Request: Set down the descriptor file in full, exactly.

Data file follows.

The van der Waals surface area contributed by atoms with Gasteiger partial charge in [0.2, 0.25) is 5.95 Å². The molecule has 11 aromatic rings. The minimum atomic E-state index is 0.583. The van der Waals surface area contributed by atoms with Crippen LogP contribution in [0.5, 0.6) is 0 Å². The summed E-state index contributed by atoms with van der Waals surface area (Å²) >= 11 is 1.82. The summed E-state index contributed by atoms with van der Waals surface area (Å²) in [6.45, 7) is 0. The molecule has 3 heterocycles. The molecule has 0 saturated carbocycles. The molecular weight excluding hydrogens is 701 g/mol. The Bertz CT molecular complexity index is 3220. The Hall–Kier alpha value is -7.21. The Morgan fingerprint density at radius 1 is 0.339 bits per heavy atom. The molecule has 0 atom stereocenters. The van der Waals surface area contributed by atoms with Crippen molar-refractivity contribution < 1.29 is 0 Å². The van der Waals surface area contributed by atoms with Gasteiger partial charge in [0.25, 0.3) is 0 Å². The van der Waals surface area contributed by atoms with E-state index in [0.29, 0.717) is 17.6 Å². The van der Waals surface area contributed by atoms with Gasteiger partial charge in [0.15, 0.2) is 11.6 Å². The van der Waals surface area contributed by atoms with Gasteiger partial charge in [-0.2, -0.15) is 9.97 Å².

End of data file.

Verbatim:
The van der Waals surface area contributed by atoms with Gasteiger partial charge in [0.2, 0.25) is 5.95 Å². The molecule has 11 aromatic rings. The minimum atomic E-state index is 0.583. The van der Waals surface area contributed by atoms with Crippen LogP contribution in [0.5, 0.6) is 0 Å². The summed E-state index contributed by atoms with van der Waals surface area (Å²) >= 11 is 1.82. The summed E-state index contributed by atoms with van der Waals surface area (Å²) in [6.45, 7) is 0. The molecule has 3 heterocycles. The molecule has 0 saturated carbocycles. The molecular weight excluding hydrogens is 701 g/mol. The Bertz CT molecular complexity index is 3220. The Hall–Kier alpha value is -7.21. The Morgan fingerprint density at radius 1 is 0.339 bits per heavy atom. The molecule has 0 atom stereocenters. The van der Waals surface area contributed by atoms with Crippen molar-refractivity contribution < 1.29 is 0 Å². The van der Waals surface area contributed by atoms with Gasteiger partial charge in [0.25, 0.3) is 0 Å². The van der Waals surface area contributed by atoms with E-state index in [0.29, 0.717) is 17.6 Å². The van der Waals surface area contributed by atoms with Gasteiger partial charge in [0.15, 0.2) is 11.6 Å². The van der Waals surface area contributed by atoms with Gasteiger partial charge in [-0.2, -0.15) is 9.97 Å².